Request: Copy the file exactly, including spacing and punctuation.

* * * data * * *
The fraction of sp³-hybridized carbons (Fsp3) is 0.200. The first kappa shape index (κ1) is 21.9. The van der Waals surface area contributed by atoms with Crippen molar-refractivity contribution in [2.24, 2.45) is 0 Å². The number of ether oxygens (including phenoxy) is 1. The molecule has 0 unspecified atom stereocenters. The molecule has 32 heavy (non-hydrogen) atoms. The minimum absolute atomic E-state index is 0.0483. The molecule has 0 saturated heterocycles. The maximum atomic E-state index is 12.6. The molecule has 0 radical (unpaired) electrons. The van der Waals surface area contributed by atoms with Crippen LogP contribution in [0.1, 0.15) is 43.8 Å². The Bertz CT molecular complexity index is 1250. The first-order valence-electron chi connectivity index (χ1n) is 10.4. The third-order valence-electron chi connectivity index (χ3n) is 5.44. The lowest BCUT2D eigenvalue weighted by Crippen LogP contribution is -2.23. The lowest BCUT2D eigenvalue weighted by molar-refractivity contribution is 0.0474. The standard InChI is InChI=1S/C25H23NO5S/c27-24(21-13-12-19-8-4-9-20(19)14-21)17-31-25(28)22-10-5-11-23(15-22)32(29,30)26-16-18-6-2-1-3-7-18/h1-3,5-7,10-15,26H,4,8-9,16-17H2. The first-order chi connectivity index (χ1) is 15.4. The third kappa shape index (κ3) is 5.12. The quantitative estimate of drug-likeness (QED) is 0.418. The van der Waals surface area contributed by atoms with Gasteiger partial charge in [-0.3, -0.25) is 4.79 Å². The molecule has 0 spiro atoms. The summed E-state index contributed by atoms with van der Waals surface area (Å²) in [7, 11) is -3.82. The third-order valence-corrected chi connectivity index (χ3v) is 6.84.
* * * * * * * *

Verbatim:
The fraction of sp³-hybridized carbons (Fsp3) is 0.200. The first kappa shape index (κ1) is 21.9. The van der Waals surface area contributed by atoms with Crippen molar-refractivity contribution in [2.24, 2.45) is 0 Å². The number of ether oxygens (including phenoxy) is 1. The molecule has 0 unspecified atom stereocenters. The molecule has 32 heavy (non-hydrogen) atoms. The minimum absolute atomic E-state index is 0.0483. The molecule has 0 saturated heterocycles. The maximum atomic E-state index is 12.6. The molecule has 0 radical (unpaired) electrons. The van der Waals surface area contributed by atoms with Crippen LogP contribution in [0.1, 0.15) is 43.8 Å². The Bertz CT molecular complexity index is 1250. The first-order valence-electron chi connectivity index (χ1n) is 10.4. The third-order valence-electron chi connectivity index (χ3n) is 5.44. The lowest BCUT2D eigenvalue weighted by Crippen LogP contribution is -2.23. The lowest BCUT2D eigenvalue weighted by molar-refractivity contribution is 0.0474. The standard InChI is InChI=1S/C25H23NO5S/c27-24(21-13-12-19-8-4-9-20(19)14-21)17-31-25(28)22-10-5-11-23(15-22)32(29,30)26-16-18-6-2-1-3-7-18/h1-3,5-7,10-15,26H,4,8-9,16-17H2. The first-order chi connectivity index (χ1) is 15.4. The third kappa shape index (κ3) is 5.12. The quantitative estimate of drug-likeness (QED) is 0.418. The van der Waals surface area contributed by atoms with Gasteiger partial charge in [-0.3, -0.25) is 4.79 Å². The molecule has 0 spiro atoms. The summed E-state index contributed by atoms with van der Waals surface area (Å²) in [7, 11) is -3.82. The third-order valence-corrected chi connectivity index (χ3v) is 6.84.